SINGAPORE – Academics presenting research abroad, writing for international journals and receiving international funding will not fall under the proposed law to combat foreign interference, the Home Office (MHA) said in a Facebook post on Sunday October 3.

The ministry responded to academics Cherian George, Chong Ja Ian, Linda Lim and Teo You Yenn who expressed concern, in an editorial posted on Academia.sg on Friday, that the Foreign Interference (Countermeasures) Bill ( Fica), in its current form, “would suddenly turn currently promoted activities into a legal minefield”.

The editorial listed various activities that could potentially be threatened by the Fica passage, including “presenting research at conferences abroad; write for international journals and multi-author book projects; publish and edit for prestigious university presses; participate in international collaborative research projects. ; participation in scholarships, visiting appointments and training programs; and participation in international funding opportunities ”.

The MHA said: “Please allow us to state without reservation: none of these activities will be affected by the Fica.

“If professors manage to get their articles accepted in international journals, their books published by prestigious university presses abroad, or if they receive splendid scholarships and awards from any foreign university, they will not encounter any obstacle on the part of Fica – or for that matter, any other law in Singapore. “

Fica targets foreign interference in domestic politics through hostile information campaigns and local proxies.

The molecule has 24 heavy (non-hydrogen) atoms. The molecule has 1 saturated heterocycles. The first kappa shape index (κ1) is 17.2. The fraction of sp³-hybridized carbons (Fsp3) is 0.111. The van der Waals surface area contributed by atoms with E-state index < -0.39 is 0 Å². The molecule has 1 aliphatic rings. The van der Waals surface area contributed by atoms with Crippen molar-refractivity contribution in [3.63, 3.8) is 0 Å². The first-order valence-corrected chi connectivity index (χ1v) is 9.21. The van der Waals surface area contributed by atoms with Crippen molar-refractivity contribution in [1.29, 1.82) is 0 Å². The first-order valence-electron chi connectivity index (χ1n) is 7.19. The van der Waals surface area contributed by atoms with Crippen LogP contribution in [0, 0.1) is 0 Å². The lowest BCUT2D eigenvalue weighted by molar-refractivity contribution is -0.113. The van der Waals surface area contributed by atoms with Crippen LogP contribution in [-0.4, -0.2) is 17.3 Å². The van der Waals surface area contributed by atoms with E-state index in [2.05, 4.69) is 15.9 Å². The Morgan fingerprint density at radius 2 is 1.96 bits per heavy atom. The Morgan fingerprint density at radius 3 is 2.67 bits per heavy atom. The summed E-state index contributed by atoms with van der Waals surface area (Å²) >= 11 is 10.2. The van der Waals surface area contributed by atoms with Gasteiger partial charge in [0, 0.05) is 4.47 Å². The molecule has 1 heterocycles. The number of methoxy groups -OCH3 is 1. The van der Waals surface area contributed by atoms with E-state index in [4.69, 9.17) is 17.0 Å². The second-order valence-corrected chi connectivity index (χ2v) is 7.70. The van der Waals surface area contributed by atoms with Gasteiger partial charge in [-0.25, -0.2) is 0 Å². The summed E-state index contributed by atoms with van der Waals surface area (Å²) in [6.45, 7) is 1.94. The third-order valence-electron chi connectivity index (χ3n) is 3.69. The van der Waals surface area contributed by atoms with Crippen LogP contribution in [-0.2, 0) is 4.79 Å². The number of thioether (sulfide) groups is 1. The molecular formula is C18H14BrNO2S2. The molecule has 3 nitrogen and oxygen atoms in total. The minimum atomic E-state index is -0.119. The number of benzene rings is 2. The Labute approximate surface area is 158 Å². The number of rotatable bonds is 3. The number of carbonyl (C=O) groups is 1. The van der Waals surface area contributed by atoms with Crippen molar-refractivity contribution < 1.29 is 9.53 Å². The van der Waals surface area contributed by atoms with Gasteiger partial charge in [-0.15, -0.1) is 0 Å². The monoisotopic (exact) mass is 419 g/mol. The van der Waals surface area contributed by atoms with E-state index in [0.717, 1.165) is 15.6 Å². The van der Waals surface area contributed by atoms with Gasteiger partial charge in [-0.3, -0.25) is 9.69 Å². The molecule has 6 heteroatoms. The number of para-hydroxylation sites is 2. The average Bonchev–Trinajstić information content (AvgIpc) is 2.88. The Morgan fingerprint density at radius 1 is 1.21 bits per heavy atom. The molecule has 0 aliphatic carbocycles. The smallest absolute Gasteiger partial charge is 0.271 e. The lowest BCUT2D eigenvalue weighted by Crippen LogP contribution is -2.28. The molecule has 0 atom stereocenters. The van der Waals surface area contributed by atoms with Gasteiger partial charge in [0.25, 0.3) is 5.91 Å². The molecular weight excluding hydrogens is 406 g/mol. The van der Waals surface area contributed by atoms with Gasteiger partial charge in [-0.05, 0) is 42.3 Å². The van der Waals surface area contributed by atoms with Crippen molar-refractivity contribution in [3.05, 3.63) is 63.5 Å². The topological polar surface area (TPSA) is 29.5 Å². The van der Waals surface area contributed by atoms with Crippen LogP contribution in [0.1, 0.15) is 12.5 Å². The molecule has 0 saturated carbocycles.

It grants the MHA the power to issue instructions forcing internet platforms to block accounts and to require politically important people to declare their foreign affiliations, among other things.

MHA added that Fica will also not hinder other examples of Singaporean academics involved in foreign collaborations and online broadcasting cited by the editorial:

– A doctoral student who challenges “the criminalization of gay sex” in an online cultural studies journal published by a research center based at Osaka University;

– A journal article in Asia Bioethic Review highlighting the “multiple barriers to access” to health care faced by migrant workers in Singapore, one of the co-authors of which is employed by a university in Singapore. foreigner ;

– A political scientist attending a webinar sponsored by the University of Sydney on “Current political issues in Singapore”.

The ministry said: “What possible reason can Fica apply in any of these cases?”

The MHA added that the Fica would only apply if the Singaporean academic in question acts on behalf of a foreign agency to carry out a hostile online information campaign directed against the Singapore public interest, so as to create discord and unrest among Singaporeans.

“The discussion on a number of controversial issues – in foreign journals, in foreign conferences, in foreign universities – will not be affected by Fica,” he said.

The professors who wrote the editorial said internationalization is one of the criteria taken into account in university rankings and acknowledged that Singaporean universities occupy “stratospheric positions in international rankings”.

But this “enviable” reputation could not have been earned if the Singapore government were as oppressive and authoritarian as the editorial suggests, MHA argued.

The ministry also noted that the same group of professors had raised similar concerns for academics about the passage of the Fake News Act, Protection Against Falsehood and Online Manipulation (Pofma) Act, but none. academic article has only been stopped by Pofma to this day. .

He added: “Our academics have remained free to pursue any research they wish on any subject, and the international rankings of our universities have not been affected as a result of Pofma. We are certain that Fica will allow the same in the future. “

The Fica will be debated during the session of Parliament on Monday. A petition calling for further consideration of the bill was submitted on behalf of civil society groups by Progress Party Singapore constituency MP Leong Mun Wai.


Source link

]]>